Friday, March 30, 2012

The Loneliest Number

I'm not going to indulge in self-pity now that Matt has gone to California as of this morning. Women send their husbands to war zones every day; less dramatically, there are lots of long-distance relationships out there, many of them lasting for years. But I am having a very hard time concentrating on my work right now.

There's this (thanks to Tiffany):

I don't think music actually gets much better than this. It's the best new thing I've heard in eons, knocking me over the head with itself. Some elements are thieved rather shamelessly from "Cecilia", but aside from that (or if you can get over it, which I can), this song reinforces all the stuff about which I rant without cease about how much value pop has for us as a culture.

Listening to the rest of the album, they also steal from Queen (duh) and Elton John, among others. Watch me try to care. The melting pot of influences and larceny is how we get stuff like David Bowie and Beck, after all.

I'm not sure if I'll put in much of a workday, after all. My brain's not working that efficiently.

I submitted a couple of stories this morning, and I've got my book sitting next to me. The proofs came yesterday. I've more or less read it again, and found a bunch of errors I need to fix for the next round, and there's really no reason for me to pick up the paperback and read it yet once more. But it's so appealing, sitting there.

In book form, by me.  

I just want to pick it up and flip through it over and over. But there's no reason to. Can you imagine how I'll be when I'm actually published, when I've got a book in real bookstore format? I'll strap it to my chest like a sack of flour and carry it around with me. Yeulgh.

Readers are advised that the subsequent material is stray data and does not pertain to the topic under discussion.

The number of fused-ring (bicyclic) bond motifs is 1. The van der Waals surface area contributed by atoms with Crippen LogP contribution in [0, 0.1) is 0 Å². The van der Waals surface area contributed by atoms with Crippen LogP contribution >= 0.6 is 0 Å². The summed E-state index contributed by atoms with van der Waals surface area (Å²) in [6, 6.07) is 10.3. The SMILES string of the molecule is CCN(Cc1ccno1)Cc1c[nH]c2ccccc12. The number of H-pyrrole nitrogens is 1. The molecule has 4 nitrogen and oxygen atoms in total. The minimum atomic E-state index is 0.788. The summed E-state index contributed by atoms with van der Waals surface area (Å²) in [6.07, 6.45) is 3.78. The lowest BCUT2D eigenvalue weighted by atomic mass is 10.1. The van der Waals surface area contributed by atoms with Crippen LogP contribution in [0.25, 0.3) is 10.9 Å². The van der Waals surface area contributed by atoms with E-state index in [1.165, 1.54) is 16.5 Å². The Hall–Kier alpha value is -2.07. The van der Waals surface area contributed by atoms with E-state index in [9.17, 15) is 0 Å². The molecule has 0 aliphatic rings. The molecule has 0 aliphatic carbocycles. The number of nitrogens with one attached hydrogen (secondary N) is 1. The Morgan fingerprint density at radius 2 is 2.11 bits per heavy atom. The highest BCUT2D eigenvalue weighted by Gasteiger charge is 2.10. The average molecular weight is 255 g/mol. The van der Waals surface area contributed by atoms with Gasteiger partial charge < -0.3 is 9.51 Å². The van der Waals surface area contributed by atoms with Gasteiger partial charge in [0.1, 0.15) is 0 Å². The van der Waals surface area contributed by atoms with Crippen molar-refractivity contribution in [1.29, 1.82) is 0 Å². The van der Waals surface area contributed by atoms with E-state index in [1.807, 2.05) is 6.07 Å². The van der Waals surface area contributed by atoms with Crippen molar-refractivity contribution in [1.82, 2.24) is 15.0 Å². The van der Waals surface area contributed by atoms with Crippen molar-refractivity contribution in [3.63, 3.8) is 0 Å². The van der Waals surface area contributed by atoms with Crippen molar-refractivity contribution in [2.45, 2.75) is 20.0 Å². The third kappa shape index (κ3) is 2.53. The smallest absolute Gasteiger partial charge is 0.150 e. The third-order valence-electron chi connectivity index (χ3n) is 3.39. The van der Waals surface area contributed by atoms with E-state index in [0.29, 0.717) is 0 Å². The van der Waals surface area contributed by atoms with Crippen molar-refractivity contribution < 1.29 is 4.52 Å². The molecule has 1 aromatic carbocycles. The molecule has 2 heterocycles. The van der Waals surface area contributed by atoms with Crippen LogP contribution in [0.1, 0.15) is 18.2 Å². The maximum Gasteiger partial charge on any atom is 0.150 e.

Here's the blurb I wrote about it, below. Comments welcome. I still need to do the elevator pitch, etc.

But not today.
All Available Time: a novel about relationships and regret through the lens of malleable time. Pushing thirty and disconnected from much of her life, Elaine Robinson travels with her five best friends to a remote lodge in central Virginia for a week of quiet and camaraderie. But the lodge has an unexpected resident: an old and heartless Timelooker, a being with the power to manipulate time and bend it to her whims. As they struggle to outwit this creature, Lainey and her friends must also confront matters of time and loss that they haven't laid to rest. Long-dead family members refuse to be consigned to memory, and long-buried emotions erupt in the present. A journey into the murkiness of the human heart, as well as across two centuries, All Available Time is a supernatural thriller that is nevertheless deeply felt and redemptive. 


Tiffany said...

Great blurb! And I too would just sit there and play with the book in my hands. You could always get one of those baby sling things...

Katharine Coldiron said...

Thanks, Tiff! I think a baby sling would be kind of...over the top. But that was the image in my head.

As a postscript to this post, on the way to class tonight I listened to "Some Nights" in the car, and I had the volume so loud that the floor of the car was vibrating under my feet. And my brain wanted it even louder. To me, that's a sign that you've succeeded as a musician.

twinkly sparkles said...

I was thinking about your blurb and I would like to give feedback if you like, but I think it would be easier if I did this in an email, copy and pasted, etc.
I have finally tiptoed into doing this with a fellow blogger-poet, I think twice, and it was helpful and effective.
I am not in a writing group, but I am closer to finding one this week after a new search in my area.
So, if you still want input, let me know; if you are satisfied and have moved on from this for now, cool, too. I don't have anything major to say, just input.

I am glad you switched from words on a black background. I know that is bold to admit, but I have a hard time reading for long on the computer anyway and black backgrounds make it harder still on my eyes.

ciao for now! twinkly

Katharine Coldiron said...

By all means, e-mail me. Feedback/input is always appreciated. It stops being a work in progress when the publisher sends it to print, and not before, if you ask me. My e-mail address is on my info page, I think, and failing that, it's on my website,

Katharine Coldiron said...

P.S. I'm glad you like the switch. I'm trying not to be married to one format, and change it up every now and then.